Pakistan came into the match against England in Trent Bridge with plenty of baggage. They had been blown away by the short-ball barrage of the West Indies at the same venue. They faced a pitch on which they had conceded 444 two years ago against England, the red-hot favourites in the ICC Cricket World Cup 2019. They had lost 11 consecutive completed ODI games. However, Babar Azam’s fifty, combined with Mohammad Hafeez and Sarfaraz Ahmed’s aggressive knocks and disciplined Pakistan bowling helped them snap their losing streak in style as they secured a 14-run win against England in the ICC Cricket World Cup 2019 clash in Trent Bridge.
In the series against England before the World Cup, Pakistan could not defend totals close to 350. However, in the pressure situation of a World Cup, Pakistan had notched up their second-highest total in the history of the tournament and England had to achieve a historic record to chase it down. They came close thanks to Buttler and Root’s centuries, but in the end, they were found just short.
South Africa had opened with leg spin in the opening game and Jonny Bairstow fell cheaply. Pakistan took a leaf out of Faf du Plessis’ book and opened with Shadab Khan. Despite getting hit for two boundaries, Roy was trapped LBW for 8. Jonny Bairstow struck some big blows but he fell to 32 as Pakistan’s spinners applied the pressure. Root though withstood the pressure and he proceeded to keep England in the game.
In the fifth over bowled by Mohammad Amir, Root edged a full ball and Babar Azam at slip put down a simple chance. At that time, Root was on 9 and he made Pakistan pay. Despite losing the aggressive Jonny Bairstow for 32, Root ensured he scored at a steady pace and his strike-rate was over 100 for most of the innings. The Yorkshire right-hander calmly notched up his fifty and despite losing Ben Stokes and Eoin Morgan, Root found a great company in Jos Buttler.
With Buttler finding the boundary on a regular basis, Root found confidence by blasting a six off Shoaib Malik and the partnership with Buttler went past 100. Root neared his century when he pulled Hasan Ali to the deep square leg fence for a boundary and he quickly made progress through the nineties. Root reached his century in calm fashion by chopping Wahab Riaz to the off side and getting a single for his seventh century at home.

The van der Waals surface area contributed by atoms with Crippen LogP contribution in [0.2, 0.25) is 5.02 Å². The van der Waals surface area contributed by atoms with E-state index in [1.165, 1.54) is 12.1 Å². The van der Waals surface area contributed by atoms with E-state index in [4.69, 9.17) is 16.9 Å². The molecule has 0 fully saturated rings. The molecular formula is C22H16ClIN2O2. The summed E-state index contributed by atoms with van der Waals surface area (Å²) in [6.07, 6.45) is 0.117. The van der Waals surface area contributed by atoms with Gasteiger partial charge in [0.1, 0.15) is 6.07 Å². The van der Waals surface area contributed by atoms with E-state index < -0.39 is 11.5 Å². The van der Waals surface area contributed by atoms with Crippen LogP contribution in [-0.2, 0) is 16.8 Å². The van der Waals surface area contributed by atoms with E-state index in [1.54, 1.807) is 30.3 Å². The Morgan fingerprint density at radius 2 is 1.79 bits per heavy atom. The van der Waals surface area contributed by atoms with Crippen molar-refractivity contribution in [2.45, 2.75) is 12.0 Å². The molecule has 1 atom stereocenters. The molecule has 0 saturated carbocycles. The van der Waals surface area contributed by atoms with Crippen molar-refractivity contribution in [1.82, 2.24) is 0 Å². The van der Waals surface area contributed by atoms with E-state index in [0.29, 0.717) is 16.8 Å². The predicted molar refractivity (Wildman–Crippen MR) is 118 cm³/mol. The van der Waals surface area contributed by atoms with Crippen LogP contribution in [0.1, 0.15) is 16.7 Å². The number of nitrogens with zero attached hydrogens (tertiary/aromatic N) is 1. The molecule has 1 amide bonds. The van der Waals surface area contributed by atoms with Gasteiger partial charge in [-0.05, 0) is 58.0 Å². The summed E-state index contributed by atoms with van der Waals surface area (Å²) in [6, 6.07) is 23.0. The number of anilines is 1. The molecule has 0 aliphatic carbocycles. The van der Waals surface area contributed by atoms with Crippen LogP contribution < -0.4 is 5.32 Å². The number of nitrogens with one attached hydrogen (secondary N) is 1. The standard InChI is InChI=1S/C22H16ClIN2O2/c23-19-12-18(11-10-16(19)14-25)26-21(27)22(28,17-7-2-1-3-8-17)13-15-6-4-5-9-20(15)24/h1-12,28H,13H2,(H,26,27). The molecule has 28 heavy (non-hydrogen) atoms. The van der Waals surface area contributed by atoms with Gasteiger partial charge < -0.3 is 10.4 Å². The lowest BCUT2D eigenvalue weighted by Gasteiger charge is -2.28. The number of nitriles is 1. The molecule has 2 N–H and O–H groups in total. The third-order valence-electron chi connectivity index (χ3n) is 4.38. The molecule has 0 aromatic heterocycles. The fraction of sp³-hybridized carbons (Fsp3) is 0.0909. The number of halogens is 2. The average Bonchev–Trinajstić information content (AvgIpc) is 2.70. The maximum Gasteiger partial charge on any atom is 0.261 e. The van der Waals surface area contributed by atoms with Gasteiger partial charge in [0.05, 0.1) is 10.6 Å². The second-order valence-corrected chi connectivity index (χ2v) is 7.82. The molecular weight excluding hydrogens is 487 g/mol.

Buttler came into bat when Ben Stokes was dismissed by Shoaib Malik and he showed his intent by hammering a boundary and a six off Malik. Buttler batted aggressively and he survived a review when he missed a skidder from Shadab Khan and he capitalised by hammering Wahab Riaz for two boundaries.
Buttler notched up his fifty by hammering a six over deep midwicket off Shadab Khan. His confidence grew with two boundaries off Amir as he and Joe Root shared a partnership in excess of 100. Root reached his century first and although the England Test skipper fell for 107, Buttler carried on and kept England in the hunt. Buttler reached his landmark with a blazing four off Amir to wide long off but he fell immediately when he top-edged a short ball to Riaz at backward point to fall for 103.
Those two wickets stole the momentum and despite some hits from Moeen Ali and Chris Woakes, Wahab Riaz effectively ended the contest when he took both Moeen and Woakes in the same over to ensure Pakistan had gotten back in the World Cup.
Earlier, Pakistan notched up 348/8, their second-highest score in World Cups thanks to a brilliant knock of 84 from Mohammad Hafeez and attacking fifties from Sarfaraz Ahmed and Babar Azam. Fakhar Zaman and Imam ul Haq laid a solid opening platform and that allowed Azam to show his flair. Hafeez stole the show with some clinical hitting and Sarfaraz, aided by some woeful England fielding in the death overs, contributed yet another fifty.
Before the match, Sarfaraz had dismissed the West Indies performance as a one-off. After this performance, the mercurial beauty that is Pakistan is well and truly back.